IMG_20141030_150749The statue was an entertaining prelude to to the rest of the museum. I have to say Glasgow’s MOMA was much more enjoyable than the one in Edinburgh’s. Each exhibit was accompanied by a detailed rationale and we found the exhibits more aesthetically pleasing. In other words, the art was explained and looked pretty. I know, I’m uncultured.

The one below was one of my favourite exhibits: cardboard representations of all the cathedrals found in Scotland.


This one was Jack’s favourite – he enjoyed the idea of forming a visual with words formed by thin strips of caution tape. Very meta.

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After wandering happily through that museum, we ended off our appreciation of modern art at the Willow Tea Rooms, a famous tea shop known for its designs and furniture by none other than Charles Mackintosh. This was also our first real tea time. The stack of food didn’t look extremely substantial, but once we got down to it we were pleasantly surprised to find out that the tea was quite filling. On the bottom layer you see a variety of sandwiches: lox and cream cheese, cheese and pickle, egg salad and cucumber and cheese. On the top layer are two sultana scones accompanied by clotted cream and raspberry preserves. On the middle layer are two slices: apple pie and pecan cheesecake; and two biscuits. We ate them in order and by golly am I ever a fan of tea.

Speaking of tea, there were dozens of varieties for us to try. I opted to try a honey almond blend while Jack went for a fruity herbal. My favourite part ended up being, surprisingly, the scone with clotted cream and preserves. Somehow the clotted cream made the entire scone much lighter in the mouth, and the delicate almond flavour of the tea was the perfect companion.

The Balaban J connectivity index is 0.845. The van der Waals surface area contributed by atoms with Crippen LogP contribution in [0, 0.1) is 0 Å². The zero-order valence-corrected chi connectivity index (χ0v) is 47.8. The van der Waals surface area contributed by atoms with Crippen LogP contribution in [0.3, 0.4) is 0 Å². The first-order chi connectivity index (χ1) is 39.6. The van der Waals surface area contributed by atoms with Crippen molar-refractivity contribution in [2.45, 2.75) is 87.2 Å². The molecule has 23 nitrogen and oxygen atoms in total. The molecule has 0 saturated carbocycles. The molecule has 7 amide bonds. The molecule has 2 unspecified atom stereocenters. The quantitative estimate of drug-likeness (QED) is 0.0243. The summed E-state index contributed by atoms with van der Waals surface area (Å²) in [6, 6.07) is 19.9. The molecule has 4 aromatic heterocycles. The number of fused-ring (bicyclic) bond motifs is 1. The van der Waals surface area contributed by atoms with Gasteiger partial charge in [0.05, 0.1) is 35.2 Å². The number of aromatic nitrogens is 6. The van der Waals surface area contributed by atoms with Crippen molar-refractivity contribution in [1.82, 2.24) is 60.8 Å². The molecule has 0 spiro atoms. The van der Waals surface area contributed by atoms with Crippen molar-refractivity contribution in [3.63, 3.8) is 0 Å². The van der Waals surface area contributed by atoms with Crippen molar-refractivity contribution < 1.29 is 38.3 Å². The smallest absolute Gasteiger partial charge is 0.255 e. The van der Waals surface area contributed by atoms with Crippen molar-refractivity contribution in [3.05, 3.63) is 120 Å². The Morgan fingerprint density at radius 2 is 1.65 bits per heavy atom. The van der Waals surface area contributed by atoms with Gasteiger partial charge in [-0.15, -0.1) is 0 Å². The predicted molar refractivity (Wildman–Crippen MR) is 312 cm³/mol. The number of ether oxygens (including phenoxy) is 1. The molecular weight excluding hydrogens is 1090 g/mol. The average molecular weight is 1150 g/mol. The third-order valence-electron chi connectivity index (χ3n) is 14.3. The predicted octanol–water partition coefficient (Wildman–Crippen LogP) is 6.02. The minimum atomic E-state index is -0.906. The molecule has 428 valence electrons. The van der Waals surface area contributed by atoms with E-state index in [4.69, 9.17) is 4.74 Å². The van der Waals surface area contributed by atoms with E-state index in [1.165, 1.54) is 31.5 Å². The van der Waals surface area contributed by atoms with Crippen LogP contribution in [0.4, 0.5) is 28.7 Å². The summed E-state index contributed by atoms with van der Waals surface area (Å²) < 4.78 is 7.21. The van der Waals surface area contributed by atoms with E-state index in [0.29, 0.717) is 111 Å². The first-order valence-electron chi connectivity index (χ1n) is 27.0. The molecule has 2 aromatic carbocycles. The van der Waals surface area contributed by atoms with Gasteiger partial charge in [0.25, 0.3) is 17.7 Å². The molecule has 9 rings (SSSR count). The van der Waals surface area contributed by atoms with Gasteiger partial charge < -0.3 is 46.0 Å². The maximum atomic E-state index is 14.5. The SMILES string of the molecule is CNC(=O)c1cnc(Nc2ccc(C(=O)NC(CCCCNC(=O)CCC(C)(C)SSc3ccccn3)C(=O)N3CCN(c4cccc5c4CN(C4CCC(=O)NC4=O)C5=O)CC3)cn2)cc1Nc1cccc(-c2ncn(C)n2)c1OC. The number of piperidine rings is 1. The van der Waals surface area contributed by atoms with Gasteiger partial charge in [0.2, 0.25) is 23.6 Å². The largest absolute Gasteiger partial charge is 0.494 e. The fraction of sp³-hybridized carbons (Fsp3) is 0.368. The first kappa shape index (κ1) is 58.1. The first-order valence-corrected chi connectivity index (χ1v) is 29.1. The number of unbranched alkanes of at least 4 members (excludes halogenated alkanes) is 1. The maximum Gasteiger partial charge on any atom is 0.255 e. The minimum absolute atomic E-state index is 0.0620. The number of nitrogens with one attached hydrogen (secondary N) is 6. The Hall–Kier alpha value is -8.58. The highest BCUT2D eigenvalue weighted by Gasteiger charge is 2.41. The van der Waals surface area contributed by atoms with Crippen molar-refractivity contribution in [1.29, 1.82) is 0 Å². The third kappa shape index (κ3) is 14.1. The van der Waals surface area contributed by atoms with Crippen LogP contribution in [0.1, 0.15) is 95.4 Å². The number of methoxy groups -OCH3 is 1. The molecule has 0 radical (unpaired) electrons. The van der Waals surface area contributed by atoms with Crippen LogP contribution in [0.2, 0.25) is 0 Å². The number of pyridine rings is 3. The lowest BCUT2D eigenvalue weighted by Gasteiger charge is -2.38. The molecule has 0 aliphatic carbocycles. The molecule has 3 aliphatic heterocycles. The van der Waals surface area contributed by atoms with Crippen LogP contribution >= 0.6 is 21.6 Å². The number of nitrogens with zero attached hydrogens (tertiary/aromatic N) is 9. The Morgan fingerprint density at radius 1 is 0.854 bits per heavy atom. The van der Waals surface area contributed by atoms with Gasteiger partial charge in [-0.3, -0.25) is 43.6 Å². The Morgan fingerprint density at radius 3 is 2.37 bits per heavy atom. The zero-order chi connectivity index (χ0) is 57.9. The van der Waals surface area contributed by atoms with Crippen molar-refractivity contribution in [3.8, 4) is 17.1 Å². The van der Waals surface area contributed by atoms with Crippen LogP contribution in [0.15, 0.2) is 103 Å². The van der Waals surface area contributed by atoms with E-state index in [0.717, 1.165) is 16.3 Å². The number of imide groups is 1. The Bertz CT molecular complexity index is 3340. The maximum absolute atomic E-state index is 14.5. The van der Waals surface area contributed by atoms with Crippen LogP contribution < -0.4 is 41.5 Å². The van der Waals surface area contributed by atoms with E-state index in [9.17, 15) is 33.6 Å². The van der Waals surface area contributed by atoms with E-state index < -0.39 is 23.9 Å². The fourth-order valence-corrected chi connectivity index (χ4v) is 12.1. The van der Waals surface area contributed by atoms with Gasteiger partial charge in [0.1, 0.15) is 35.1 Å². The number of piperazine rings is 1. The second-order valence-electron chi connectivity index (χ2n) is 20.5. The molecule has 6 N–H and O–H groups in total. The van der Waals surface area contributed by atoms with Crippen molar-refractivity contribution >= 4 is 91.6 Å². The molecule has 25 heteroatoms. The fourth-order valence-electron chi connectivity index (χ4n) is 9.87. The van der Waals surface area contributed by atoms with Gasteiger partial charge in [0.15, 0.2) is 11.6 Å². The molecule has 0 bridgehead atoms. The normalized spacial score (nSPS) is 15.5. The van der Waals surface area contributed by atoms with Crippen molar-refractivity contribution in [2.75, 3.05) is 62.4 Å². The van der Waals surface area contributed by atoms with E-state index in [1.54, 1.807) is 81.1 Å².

You’d think that tea would be a good note on which to end, and so end we did. We rested at the hotel, popping outside only to have curry at the nearby J.D. Wetherspoon’s.

The final morning began with a fond farewell to the breakfast buffet. We walked over to the oldest house standing in Glasgow, Provand’s Lordship, wandering first into the herbal garden and then peeking into every nook and cranny of the building (and, of course, there was no photography allowed inside). We also entered unexpectedly through a back entrance, to the surprise of the friendly staff manning the house.

IMG_20141031_111528Nearby was St. Mungo’s Hospital for Magical Maladies and Injuries Museum of Religious Life and Art, as well as the Glasgow Cathedral and the City of the Dead. St. Mungo’s was interesting but brief, the Glasgow Cathedral large and grand and the Necropolis a surprisingly pleasant place for a short hike.

With a last look at Glasgow from the top of the Necropolis, we began our trek down back towards the hotel where we would pick up our luggage, and then into the pub beside for fish and chips, and then to the train station where we would find ourselves surprised by all the food first-class had to offer, courtesy of Virgin Rails.

And that was Scotland! Lang may yer lum reek!